Tag Archives: West Ham United

Will The Saints Go Marching On?

Everyone loves a stat don’t they? I know I do, and that is why I was chuffed when the guys from kickoff.co.uk offered to put together a season preview for me using their expertise. So dear reader, settle back and prepare to be dazzled by the numbers and enjoy!

Will the Saints go marching on?

‘Second season syndrome’ is a phrase regularly bandied around at Premier League level, with the perception being that promoted clubs are more vulnerable to relegation after their opponents have had a year to get used to facing them.

Southampton find themselves in that position ahead of the new campaign, so I thought I’d take a look back at their 2012/13 season and highlight both what they did well and any areas in which I feel they can improve.

POSITIVES

The Saints finished 14th in the final table, yet they were the tenth highest scorers in the division with 49 goals from their 38 matches. Rickie Lambert was responsible for 15 of these strikes, benefitting from being the focal point at the top of their attacking formation.

Both Mauricio Pochettino and Nigel Adkins before him encouraged a positive brand of football, with this being reflected by the fact that Southampton found the net in 29 (76%) of their top-flight fixtures. This achievement is furnished with additional kudos when you consider that this represented the best record outside of the top-seven.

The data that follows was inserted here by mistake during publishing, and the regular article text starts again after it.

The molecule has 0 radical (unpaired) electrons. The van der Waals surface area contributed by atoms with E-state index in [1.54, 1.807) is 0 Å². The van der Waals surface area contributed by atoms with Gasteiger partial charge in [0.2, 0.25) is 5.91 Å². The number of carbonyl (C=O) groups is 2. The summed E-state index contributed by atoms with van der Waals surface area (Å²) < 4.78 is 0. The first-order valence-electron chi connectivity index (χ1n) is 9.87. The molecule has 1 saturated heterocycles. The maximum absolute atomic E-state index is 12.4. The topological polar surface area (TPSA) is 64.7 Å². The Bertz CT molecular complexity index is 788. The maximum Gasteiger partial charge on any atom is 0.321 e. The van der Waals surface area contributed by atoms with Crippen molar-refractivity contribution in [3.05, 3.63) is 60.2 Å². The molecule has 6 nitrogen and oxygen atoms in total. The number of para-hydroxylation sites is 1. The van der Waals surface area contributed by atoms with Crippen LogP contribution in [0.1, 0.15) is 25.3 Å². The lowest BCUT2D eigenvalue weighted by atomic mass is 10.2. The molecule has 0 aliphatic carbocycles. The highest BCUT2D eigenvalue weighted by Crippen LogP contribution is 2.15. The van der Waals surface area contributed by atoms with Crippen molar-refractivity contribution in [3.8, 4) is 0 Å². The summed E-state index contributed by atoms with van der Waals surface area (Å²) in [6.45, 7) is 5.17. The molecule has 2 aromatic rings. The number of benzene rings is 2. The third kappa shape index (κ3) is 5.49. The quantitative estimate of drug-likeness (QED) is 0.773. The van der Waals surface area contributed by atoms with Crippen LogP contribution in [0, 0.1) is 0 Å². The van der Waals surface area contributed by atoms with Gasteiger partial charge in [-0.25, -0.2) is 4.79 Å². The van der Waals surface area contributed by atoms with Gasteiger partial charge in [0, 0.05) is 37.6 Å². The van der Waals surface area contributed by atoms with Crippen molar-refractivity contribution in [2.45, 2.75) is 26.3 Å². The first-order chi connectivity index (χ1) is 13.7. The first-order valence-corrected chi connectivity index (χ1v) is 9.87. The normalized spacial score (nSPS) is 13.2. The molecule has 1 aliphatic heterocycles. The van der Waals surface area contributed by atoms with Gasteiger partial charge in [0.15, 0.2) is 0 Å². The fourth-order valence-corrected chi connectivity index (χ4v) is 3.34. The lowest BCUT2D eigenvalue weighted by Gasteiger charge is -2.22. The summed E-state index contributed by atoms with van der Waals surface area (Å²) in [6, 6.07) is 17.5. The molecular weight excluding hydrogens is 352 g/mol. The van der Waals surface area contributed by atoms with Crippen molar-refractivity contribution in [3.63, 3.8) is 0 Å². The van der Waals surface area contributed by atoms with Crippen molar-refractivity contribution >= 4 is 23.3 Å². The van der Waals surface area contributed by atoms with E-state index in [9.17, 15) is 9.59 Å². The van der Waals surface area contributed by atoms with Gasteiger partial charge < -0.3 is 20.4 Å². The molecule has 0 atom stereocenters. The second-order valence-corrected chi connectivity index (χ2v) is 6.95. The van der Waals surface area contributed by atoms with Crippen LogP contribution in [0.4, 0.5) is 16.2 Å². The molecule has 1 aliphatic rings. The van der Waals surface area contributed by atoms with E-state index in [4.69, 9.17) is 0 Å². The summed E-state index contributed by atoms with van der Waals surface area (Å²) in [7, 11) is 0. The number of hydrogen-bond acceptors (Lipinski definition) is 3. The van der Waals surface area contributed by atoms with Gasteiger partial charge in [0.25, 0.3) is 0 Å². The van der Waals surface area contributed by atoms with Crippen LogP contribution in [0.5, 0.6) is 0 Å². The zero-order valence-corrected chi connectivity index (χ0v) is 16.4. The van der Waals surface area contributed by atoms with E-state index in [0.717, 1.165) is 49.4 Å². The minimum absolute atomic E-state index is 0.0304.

Furthermore, the men from the South Coast scored in all eight of their meetings with the eventual Champions League qualifiers:

image007

As the chart above also shows, home wins were achieved against two of the top-three, whilst only late brilliance from Robin van Persie handed Manchester United victory at St. Mary’s.

This shows that Southampton can mix it with the big boys, on their own patch at least, but they also managed to remain unbeaten against teams finishing in their quarter of the final table:

image008

Although six of these games ended all-square, it is certainly worth noting that only Fulham picked up more points (13) from meetings between members of this quintet.

The Saints were similarly strong in matches in which they opened the scoring, winning eight, drawing six and losing four of these encounters. When you consider that half of these defeats came against the eventual champions, then that record starts to look even better.

NEGATIVES

Draws were undoubtedly a problem, with only Everton and Stoke managing more than the 14 picked up by Southampton. Although the team shone offensively, there was a lack of support for Lambert in the scoring stakes; no other player contributed in excess of six league goals.

Another major issue would have to be the defensive frailty displayed by the South Coast outfit. Just seven clean sheets were kept in 38 games, with four of these coming against the six sides that finished below them in the table.

Winning at the top clubs is never easy, but five draws and eight defeats from 13 trips to those that finished above them hints at fundamental flaws in the Saints’ approach to away matches. Could this be the result of some kind of mental block or is it the end product of an overly-positive tactical approach on the road?